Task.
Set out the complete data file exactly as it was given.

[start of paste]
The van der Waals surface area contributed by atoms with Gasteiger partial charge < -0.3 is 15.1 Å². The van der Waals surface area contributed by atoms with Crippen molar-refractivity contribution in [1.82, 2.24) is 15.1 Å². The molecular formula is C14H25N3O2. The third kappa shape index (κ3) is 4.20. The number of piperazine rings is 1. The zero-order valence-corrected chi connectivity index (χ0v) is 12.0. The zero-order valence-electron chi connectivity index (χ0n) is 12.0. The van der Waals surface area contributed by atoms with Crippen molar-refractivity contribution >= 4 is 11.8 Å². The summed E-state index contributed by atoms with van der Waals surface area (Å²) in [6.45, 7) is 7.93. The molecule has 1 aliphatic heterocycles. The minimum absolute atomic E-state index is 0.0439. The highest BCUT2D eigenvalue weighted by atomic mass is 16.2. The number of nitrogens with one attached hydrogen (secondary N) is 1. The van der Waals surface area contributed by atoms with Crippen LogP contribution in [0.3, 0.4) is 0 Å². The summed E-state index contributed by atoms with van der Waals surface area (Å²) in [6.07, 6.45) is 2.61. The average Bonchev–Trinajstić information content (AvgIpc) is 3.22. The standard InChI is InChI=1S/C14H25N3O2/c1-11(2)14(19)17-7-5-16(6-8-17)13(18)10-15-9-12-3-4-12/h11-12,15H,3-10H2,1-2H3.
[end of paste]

The van der Waals surface area contributed by atoms with Gasteiger partial charge < -0.3 is 15.1 Å². The van der Waals surface area contributed by atoms with Crippen molar-refractivity contribution in [1.82, 2.24) is 15.1 Å². The molecular formula is C14H25N3O2. The third kappa shape index (κ3) is 4.20. The number of piperazine rings is 1. The zero-order valence-corrected chi connectivity index (χ0v) is 12.0. The zero-order valence-electron chi connectivity index (χ0n) is 12.0. The van der Waals surface area contributed by atoms with Crippen molar-refractivity contribution >= 4 is 11.8 Å². The summed E-state index contributed by atoms with van der Waals surface area (Å²) in [6.45, 7) is 7.93. The molecule has 1 aliphatic heterocycles. The minimum absolute atomic E-state index is 0.0439. The highest BCUT2D eigenvalue weighted by atomic mass is 16.2. The number of nitrogens with one attached hydrogen (secondary N) is 1. The van der Waals surface area contributed by atoms with Crippen LogP contribution in [0.3, 0.4) is 0 Å². The summed E-state index contributed by atoms with van der Waals surface area (Å²) in [6.07, 6.45) is 2.61. The average Bonchev–Trinajstić information content (AvgIpc) is 3.22. The standard InChI is InChI=1S/C14H25N3O2/c1-11(2)14(19)17-7-5-16(6-8-17)13(18)10-15-9-12-3-4-12/h11-12,15H,3-10H2,1-2H3.